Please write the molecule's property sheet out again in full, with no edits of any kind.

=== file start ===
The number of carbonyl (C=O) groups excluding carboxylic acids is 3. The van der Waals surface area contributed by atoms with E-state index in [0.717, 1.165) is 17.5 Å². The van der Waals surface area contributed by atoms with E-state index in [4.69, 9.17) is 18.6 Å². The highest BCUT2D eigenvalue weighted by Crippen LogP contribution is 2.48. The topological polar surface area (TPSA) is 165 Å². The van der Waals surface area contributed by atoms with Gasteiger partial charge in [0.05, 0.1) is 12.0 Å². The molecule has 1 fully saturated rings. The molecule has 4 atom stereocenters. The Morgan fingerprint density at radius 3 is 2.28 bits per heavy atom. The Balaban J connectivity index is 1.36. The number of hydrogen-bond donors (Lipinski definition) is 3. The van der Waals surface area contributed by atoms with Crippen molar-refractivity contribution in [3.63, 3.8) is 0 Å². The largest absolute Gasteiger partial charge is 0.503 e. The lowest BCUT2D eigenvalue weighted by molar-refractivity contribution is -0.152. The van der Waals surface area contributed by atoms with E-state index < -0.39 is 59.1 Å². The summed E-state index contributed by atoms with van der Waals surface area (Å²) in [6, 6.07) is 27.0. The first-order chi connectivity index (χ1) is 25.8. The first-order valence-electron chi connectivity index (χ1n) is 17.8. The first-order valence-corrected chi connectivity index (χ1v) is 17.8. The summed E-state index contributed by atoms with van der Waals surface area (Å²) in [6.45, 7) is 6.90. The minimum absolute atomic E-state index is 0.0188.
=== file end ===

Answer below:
The number of carbonyl (C=O) groups excluding carboxylic acids is 3. The van der Waals surface area contributed by atoms with E-state index in [0.717, 1.165) is 17.5 Å². The van der Waals surface area contributed by atoms with E-state index in [4.69, 9.17) is 18.6 Å². The highest BCUT2D eigenvalue weighted by Crippen LogP contribution is 2.48. The topological polar surface area (TPSA) is 165 Å². The van der Waals surface area contributed by atoms with Gasteiger partial charge in [0.05, 0.1) is 12.0 Å². The molecule has 1 fully saturated rings. The molecule has 4 atom stereocenters. The Morgan fingerprint density at radius 3 is 2.28 bits per heavy atom. The Balaban J connectivity index is 1.36. The number of hydrogen-bond donors (Lipinski definition) is 3. The van der Waals surface area contributed by atoms with Crippen molar-refractivity contribution in [3.63, 3.8) is 0 Å². The largest absolute Gasteiger partial charge is 0.503 e. The lowest BCUT2D eigenvalue weighted by molar-refractivity contribution is -0.152. The van der Waals surface area contributed by atoms with E-state index < -0.39 is 59.1 Å². The summed E-state index contributed by atoms with van der Waals surface area (Å²) in [6, 6.07) is 27.0. The first-order chi connectivity index (χ1) is 25.8. The first-order valence-electron chi connectivity index (χ1n) is 17.8. The first-order valence-corrected chi connectivity index (χ1v) is 17.8. The summed E-state index contributed by atoms with van der Waals surface area (Å²) in [6.45, 7) is 6.90. The minimum absolute atomic E-state index is 0.0188.